When the Unpleasant Feelings Emerge

love and hate

In a truly intimate relationship, the rejections, irritations, and disappointments are as much a part of loving as are the securities, pleasures, and dreams.  No marriage is made in heaven and no relationship is built on only the heavenly feelings.  But no one ever forewarns us about the trials and tribulations.     Instead we believe that if it’s really love it will be sunny days forever, with no dark clouds to muddy up the horizon.  After all, we were always told that love is never having to say you’re sorry.

So, with our trusty aphorisms tucked deep within our hearts, we rush off to find the perfect love or, at least, a lover who will never hurt us.  And we begin spending a lot of time and energy just trying to avoid any unpleasantness in our newly-found relationship.

What never bothered our partner before, nor bothered us about our partner can become exasperating.  We notice he isn’t paying attention when we are talking (has he ever?).  Or she has left the door open to welcome the flies again (such a generous spirit).  Each morning he leaves her lists of things to do (does he think he is her boss?).  She tells him he is headed for diabetes if he doesn’t lose some of that weight (as if she has any control over this).  These little quirks and sins against the relationship gradually slip out, with the cumulative effect being disillusionment, resentment, and hurt.  What was comingled starts becoming unmingled.

Often, when this inevitable unpleasantness creeps into the relationship, we don’t know how to deal with it.  We leave our lover (either emotionally or physically), hoping to find a new love, one which will finally measure up to our ideal. Anyone who has ever been left by a lover knows that love hurts but, by then, it’s too late.

But, it doesn’t have to be the end of the relationship, nor does it have to be a relationship of shared misery. You could use your unpleasant feelings to begin a conversation with your partner.  This conversation can help each of you understand the other’s point of view, and even draw you closer together.  Or you could realize that you can get past the irritation into a more accepting attitude towards your partner and yourself.  Yes, sometimes your partner is selfish and sometimes you can be selfish.  So, it is important to let your partner know how his or her behavior affects you.  But it is up to your partner to change this behavior, not up to you to constantly complain about it. So why not just accept your flawed partner instead of trying to change him or her?

What the World Needs Now

world and heart

Love is what the world needs now.  But can we love someone who thinks differently, acts differently, and looks different?  There is a way to do this and it is called “empathy”. 

To have empathy for another person means setting aside our evaluations of that person.  Then we actively listen to the other person’s thoughts and feelings and acknowledge we heard them.1  That doesn’t mean we agree with the other person, just that we understand where that person is coming from and tell that person that we do.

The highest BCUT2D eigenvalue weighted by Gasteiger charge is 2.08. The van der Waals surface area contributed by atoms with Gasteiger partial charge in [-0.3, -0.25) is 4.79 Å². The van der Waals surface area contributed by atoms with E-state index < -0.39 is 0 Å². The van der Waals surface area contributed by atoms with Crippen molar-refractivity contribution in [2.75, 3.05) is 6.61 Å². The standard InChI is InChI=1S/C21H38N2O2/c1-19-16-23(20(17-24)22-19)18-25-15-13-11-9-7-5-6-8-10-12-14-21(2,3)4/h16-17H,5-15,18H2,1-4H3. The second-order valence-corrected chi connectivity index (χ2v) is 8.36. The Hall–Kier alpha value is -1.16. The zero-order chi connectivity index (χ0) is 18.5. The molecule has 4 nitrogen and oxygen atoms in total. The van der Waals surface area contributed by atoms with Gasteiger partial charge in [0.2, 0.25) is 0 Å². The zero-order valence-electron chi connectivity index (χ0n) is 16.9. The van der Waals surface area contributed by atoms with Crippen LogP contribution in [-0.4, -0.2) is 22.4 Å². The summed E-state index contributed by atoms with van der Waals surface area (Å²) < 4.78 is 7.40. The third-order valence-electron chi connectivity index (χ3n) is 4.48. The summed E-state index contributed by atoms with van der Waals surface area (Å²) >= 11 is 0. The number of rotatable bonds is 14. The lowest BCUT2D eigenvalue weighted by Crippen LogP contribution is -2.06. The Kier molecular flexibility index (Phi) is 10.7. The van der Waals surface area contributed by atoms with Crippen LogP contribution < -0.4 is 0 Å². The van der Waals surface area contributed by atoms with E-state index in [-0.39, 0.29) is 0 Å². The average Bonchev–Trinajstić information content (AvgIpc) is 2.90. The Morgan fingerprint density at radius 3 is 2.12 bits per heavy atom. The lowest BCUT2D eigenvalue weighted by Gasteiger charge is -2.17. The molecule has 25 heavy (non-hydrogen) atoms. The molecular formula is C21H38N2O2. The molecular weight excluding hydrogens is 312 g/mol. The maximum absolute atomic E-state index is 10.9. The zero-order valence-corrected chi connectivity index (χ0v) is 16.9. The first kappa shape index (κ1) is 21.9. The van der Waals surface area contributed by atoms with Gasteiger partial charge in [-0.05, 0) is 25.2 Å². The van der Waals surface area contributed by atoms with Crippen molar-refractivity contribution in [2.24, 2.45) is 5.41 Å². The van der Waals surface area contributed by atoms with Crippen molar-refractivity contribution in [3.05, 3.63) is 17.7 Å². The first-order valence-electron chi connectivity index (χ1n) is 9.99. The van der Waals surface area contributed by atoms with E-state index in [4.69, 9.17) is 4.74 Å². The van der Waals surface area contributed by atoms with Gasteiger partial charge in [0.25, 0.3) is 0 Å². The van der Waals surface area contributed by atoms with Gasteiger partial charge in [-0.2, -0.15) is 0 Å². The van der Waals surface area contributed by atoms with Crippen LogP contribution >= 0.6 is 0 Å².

When we are viewing another person with empathy, we have momentarily let go of our defenses.  And when we acknowledge the other person’s thoughts and feelings it disarms him/her.  Defenses are not needed by either party, so better communication and cooperation can emerge.

A loving empathy has been used even to defuse conflict between groups of people.2 The surprising fact is that both parties do not have to show empathy initially.  It only takes one person or group to start the process of empathic communication.  And then empathy begets empathy.3

Through empathy, then, we have the power to connect with others at a level that is deeper than attitudes.  We connect through acknowledging our common human needs and fears. 

The empathic approach to relationships is backed by evidence that it works—it works to neutralize power differences and tensions.4 Empathy is a viable alternative to our present way of seizing and using power.  It is a quiet revolution.5

References

  1. Rogers, C. (1957). The necessary and sufficient conditions of therapeutic personality change. Journal of Consulting Psychology 21, 95-103.
  2. Rogers, C., and Sanford, R. (1987). Reflections on our South African experience. Counseling and Values (Special issue on Carl Rogers and the person-centered approach to peace) 32, 17-20.
  3. Feshbach, N.D. & Feshbach, S. (1982). Empathy training and the regulation of aggression: Potentialities and limitations. Academic Psychology Bulletin, 4, 399-413.
  1. Rogers, C. R., and Sanford, R. (1987). Inside the world of the Soviet professional. Journal of Humanistic Psychology 27, 277-304.
  2. Rogers, C. (1977). On personal power: Inner strength and its revolutionary impact. New York: Delacorte Press.